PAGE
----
09 March 2021

S5M-24300 Climate Change Plan

The Deputy Presiding Officer (Lewis Macdonald): The next item of business is a debate on motion S5M-24300, in the name of Gillian Martin, on the climate change plan. I call her to speak to and move the motion on behalf of the Environment, Climate Change and Land Reform Committee.

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Stewart Stevenson (Banffshire and Buchan Coast) (SNP):

Thank you, Presiding Officer. It is always as well to get the applause in first, because members might not be so enthusiastic at the end of my speech.

As I prepare for my departure from this place, I am wondering what issue I will wish to remain engaged with after I leave the Parliament.

However, before I do that I want to single out the Official Report team for so masterfully converting some of my more obscure contributions into something that approximates readable English, and for being persuaded to accept the majority of my suggested changes to their drafts—especially when they accepted a new word that Bruce Crawford and I created: “cumsnuggered”, which is an adjective that means “overwhelmed by information”. Not all of my previous 852 speeches have been of equal intelligibility, and the people in the OR are the all-but-invisible heroes of our institution. I give them my very heartfelt thanks. [Applause.]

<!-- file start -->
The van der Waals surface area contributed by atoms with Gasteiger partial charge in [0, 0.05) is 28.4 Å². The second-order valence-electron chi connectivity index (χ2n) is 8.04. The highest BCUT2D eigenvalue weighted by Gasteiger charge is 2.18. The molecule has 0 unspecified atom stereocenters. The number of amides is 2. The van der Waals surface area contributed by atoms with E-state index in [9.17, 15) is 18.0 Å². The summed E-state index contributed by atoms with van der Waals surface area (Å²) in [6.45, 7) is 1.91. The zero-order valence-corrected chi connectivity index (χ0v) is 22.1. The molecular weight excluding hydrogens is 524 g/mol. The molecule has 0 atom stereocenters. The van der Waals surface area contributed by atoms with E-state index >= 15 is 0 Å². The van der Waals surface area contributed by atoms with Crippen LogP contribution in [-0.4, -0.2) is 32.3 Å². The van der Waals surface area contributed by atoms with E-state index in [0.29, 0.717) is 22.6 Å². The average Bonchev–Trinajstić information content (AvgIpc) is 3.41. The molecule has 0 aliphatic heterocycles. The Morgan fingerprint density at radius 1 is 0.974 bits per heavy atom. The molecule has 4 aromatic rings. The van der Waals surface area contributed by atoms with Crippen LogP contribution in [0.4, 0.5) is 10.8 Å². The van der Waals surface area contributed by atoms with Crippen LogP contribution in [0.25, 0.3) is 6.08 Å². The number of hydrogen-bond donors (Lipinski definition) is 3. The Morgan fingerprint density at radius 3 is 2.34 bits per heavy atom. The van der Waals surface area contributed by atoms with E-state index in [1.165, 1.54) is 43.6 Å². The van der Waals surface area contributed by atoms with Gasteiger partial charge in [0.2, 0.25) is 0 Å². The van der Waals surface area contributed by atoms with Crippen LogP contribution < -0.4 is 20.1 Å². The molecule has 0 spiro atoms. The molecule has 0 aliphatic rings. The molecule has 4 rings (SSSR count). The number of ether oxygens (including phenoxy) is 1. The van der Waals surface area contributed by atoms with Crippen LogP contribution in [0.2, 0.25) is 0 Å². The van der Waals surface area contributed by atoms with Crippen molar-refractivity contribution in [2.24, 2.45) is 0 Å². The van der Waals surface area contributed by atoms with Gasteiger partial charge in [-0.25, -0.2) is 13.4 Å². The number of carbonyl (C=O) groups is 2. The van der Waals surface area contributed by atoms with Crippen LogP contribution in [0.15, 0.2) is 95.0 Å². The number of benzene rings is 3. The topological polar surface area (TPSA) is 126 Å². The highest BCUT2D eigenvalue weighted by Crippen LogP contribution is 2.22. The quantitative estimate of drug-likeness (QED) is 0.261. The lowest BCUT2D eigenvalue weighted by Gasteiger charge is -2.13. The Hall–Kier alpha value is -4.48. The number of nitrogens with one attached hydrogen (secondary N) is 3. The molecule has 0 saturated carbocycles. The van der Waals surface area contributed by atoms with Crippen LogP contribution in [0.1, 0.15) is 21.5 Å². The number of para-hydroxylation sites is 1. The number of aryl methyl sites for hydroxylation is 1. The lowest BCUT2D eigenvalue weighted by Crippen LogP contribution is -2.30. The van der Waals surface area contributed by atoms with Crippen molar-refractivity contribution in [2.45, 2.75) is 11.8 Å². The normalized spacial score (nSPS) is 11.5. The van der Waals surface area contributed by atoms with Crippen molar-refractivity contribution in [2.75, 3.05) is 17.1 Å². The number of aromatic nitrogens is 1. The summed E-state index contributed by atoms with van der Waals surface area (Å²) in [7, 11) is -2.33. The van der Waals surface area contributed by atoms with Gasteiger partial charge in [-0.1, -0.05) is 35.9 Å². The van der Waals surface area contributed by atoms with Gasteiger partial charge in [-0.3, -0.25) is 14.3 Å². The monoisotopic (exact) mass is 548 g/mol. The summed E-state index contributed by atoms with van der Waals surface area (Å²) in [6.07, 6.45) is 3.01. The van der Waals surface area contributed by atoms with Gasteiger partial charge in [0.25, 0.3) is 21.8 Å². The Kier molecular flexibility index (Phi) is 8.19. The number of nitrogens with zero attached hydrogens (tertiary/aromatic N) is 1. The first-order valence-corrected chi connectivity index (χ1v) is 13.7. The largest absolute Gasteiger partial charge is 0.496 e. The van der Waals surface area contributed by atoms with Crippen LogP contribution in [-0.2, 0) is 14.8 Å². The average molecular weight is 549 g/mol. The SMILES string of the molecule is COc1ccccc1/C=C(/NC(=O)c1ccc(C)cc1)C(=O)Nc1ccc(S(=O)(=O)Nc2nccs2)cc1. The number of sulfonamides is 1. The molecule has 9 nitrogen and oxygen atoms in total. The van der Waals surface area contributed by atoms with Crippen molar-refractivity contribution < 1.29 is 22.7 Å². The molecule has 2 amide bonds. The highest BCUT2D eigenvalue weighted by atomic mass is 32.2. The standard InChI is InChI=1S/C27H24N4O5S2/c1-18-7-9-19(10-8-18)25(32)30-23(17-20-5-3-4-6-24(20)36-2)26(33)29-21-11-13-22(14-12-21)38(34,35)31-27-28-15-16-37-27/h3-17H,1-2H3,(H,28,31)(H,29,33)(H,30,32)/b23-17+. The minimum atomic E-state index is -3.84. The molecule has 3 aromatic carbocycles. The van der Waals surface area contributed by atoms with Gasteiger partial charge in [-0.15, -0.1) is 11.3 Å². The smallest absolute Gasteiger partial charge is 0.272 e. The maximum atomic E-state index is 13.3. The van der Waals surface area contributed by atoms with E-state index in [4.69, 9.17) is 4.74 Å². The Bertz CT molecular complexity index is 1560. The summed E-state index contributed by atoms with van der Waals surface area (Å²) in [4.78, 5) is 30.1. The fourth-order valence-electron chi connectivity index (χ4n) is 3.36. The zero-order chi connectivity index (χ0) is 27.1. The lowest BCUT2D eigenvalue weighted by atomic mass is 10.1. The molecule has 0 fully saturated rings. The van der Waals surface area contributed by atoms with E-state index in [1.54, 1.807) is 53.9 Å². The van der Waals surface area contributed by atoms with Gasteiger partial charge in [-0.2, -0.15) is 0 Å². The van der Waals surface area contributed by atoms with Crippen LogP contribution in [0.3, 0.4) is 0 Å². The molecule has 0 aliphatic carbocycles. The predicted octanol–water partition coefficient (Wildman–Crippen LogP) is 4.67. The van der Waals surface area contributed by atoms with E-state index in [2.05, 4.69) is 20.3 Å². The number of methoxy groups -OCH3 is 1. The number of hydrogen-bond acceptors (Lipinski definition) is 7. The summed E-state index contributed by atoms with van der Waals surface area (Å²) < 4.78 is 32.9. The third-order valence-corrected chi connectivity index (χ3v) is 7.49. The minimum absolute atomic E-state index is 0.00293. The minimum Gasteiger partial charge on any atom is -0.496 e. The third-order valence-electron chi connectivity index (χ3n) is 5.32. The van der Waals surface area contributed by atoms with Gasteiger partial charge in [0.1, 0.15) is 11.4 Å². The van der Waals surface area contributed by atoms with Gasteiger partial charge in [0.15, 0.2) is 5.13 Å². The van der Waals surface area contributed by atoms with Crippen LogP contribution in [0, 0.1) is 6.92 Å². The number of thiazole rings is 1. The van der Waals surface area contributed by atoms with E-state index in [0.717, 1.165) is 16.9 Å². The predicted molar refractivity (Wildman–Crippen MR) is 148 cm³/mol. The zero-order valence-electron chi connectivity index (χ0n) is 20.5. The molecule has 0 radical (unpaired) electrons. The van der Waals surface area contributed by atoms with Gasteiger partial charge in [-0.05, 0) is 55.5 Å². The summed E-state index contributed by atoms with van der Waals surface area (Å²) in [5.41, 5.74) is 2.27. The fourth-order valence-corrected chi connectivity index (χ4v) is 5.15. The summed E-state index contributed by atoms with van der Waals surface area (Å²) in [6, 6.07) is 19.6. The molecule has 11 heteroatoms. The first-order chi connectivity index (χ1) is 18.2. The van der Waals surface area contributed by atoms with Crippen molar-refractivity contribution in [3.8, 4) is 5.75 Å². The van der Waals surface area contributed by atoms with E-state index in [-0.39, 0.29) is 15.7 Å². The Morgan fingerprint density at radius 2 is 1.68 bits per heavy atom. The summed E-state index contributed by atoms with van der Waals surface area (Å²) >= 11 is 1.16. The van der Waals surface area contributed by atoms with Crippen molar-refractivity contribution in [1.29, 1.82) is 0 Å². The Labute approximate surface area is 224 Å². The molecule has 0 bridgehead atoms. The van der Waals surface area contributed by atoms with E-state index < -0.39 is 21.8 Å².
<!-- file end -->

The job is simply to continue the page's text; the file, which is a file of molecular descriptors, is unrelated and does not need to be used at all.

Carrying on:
Clearly, as I have been campaigning for our country’s independence since I joined the SNP in November 1961, I will remain engaged in that issue. However, independence is not an end in itself; it is about our having the power to serve wider purposes.

We are not entirely powerless on climate change, but we are allowed to be at the top table of decision makers only occasionally, and at the whim of different ministers of the UK. Let me hasten to say, however, that the signs for COP26 are good in that regard. I was privileged to lead the UK team from time to time during international conferences including COP14, COP15 and COP17. Colleagues have not always been so fortunate.

The update of our climate change plan, which is the subject of today’s debate, is another example of our shared determination to leave a world that is fit for purpose for those who will live after us. Of course, the update is not the last word on the subject. The full plan must arrive in relatively early course and will need to describe the means to the end that I believe we all share in wanting. It must also provide the resources for public agencies’ contributions to delivering that end.